The movement from indi- vidual to communal is a retrieval of trauma, but one that is shared with other Dalits: what holds the community together is trauma. Bama writes: Today I am like a mongrel-dog, wandering about without a permanent job, nor a regular means to find clothes, food and a safe place to live.
I share the same difficulties and struggles that all Dalit poor experience. I share to some extent the poverty of the Dalits who toil far more painfully through fierce heat and beating rain. Life is difficult if you happen to be poor, even though you are born into the upper-castes. In the opening chapter Bama undertakes both the narrative strat- egies identified with Australian Aboriginal autobiography especially that written by women the sense of communal life evoked through the individual story; and the intimate relationship with the land.
In fact, we get almost no personal details of the narrator in the opening chapter. Bama spends considerable narrative space describing the topography of the village, the landmarks or the seasons pp.
Four complete pages devoted to the setting and descriptions of people follow only later. One entire chapter chapter four is devoted to a detailed description of Dalit labour in agricultural activities of her village pp. The use of a pseudonym is common to atrocity narratives.
First, the Series Editor, translator and the author herself authenticate the narrative. Rather than seek to know anything more about her as a person, we are asked to pay attention to the structures within which a Bama functions and lives. Pseudonymity is at once a mode of distanciation from Bama-the-person and intimacy Bama-the-Dalit- representative. Personal humiliations, suffering and feelings are recorded. That is, caste inscribes itself into and on the Dalit body. Bama had already rooted her narrative in the corporeal in her Preface when she writes: 88 Journal of Commonwealth Literature Not only did I pick up the scattered palmyra karukku in the days when I was sent out to gather firewood, scratching and tearing my skin as I played with them.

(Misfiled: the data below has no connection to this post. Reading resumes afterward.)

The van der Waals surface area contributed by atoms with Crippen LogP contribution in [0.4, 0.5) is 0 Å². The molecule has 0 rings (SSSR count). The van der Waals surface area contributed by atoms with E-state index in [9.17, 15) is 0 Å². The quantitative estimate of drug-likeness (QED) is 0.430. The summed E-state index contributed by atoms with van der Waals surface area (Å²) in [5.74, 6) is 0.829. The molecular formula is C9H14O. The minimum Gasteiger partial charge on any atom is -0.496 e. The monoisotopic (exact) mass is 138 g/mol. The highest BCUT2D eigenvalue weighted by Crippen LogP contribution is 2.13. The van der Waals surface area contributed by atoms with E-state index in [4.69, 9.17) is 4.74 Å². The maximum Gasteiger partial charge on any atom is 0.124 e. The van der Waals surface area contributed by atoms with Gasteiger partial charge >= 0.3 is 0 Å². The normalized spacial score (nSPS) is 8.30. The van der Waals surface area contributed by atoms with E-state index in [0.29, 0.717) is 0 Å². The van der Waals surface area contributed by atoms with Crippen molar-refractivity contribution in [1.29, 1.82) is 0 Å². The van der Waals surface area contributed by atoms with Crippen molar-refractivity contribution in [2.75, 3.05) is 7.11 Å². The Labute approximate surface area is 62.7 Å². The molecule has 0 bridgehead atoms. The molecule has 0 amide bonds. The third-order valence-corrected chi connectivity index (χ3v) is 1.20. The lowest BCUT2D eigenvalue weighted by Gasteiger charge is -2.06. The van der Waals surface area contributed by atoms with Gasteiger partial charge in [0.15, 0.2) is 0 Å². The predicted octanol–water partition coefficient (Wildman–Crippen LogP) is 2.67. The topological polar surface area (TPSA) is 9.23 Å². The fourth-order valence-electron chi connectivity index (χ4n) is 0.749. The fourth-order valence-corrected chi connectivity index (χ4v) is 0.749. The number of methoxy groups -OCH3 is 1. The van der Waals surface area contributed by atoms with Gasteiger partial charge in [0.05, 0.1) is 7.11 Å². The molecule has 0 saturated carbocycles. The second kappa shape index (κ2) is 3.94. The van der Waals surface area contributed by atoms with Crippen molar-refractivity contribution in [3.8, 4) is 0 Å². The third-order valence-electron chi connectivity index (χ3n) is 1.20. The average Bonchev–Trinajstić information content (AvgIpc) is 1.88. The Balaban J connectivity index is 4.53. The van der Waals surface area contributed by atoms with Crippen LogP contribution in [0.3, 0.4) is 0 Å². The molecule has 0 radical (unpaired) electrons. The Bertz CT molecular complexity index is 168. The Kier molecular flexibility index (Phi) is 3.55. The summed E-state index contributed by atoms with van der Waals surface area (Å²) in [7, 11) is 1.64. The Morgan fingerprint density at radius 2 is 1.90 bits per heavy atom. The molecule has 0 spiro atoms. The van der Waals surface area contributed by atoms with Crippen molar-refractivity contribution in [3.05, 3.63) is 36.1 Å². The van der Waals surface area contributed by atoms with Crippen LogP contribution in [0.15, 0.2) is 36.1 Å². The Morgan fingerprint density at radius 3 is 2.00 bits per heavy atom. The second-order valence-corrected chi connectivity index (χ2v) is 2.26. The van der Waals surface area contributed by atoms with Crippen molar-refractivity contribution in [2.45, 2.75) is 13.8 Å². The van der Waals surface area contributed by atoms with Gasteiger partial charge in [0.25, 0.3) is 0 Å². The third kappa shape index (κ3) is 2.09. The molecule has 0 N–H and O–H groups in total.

The driving forces that shaped this book are many: events that occurred during many stages of my life, cutting me like Karukku and making me bleed. Atrocity victims are often called upon to show evidence of torture and suffering, almost as though the scars are texts that speak the language of oppression.
This is precisely what Bama does. And here she achieves that difficult move — of conjoining corporeal pain which is singular with collective oppression and suffering. Instead of being more and more beaten down and blunted, they unite, think about their rights, and battle for them.
But I had already seen, felt, experienced and been humiliated by what it is. She then sees some Naicker women give water to her grandmother: The Naicker women would pour out the water from a height of four feet, while Paatti and the others received and drank it with cupped hands held to their mouths. I always felt terrible when I watched this. They look at us with the same look they would cast on someone suffering from a repulsive disease. Wherever we go we suffer blows. And pain. Dalit bodies are hurt and brutalized because social structures allow even enable the brutaliza- tion.
They then proceed to engage in acts of sheer physical violence upon the Dalits pp. As Annan [elder brother] had urged, I stood first in my class. This experience of suffering is a collective one, where social, historical and political structures oppress all Dalit communities.
Bama suggests that one suffers as a Dalit, even though the pain is singular to the suffering individual body. There is thus a critical narrative tension here, where descriptions of localized, individual corporeal suffering are located within larger historical contexts of collective pain.
Bama interprets her own life in terms of her social identity. Karukku — as the quote from pp. Confessional writing and testimonio are haunted by the question of where to draw the narrative line when describing bodily distress or trauma.
It is precisely this prob- lematic of what to say and what to leave out that Bama calls into question when she describes atrocities. Two crucial instances of this are her revelation of the casteism within the church and the caste- based violence perpetrated by the police. The injunction to remain silent about such matters is precisely what Bama breaks.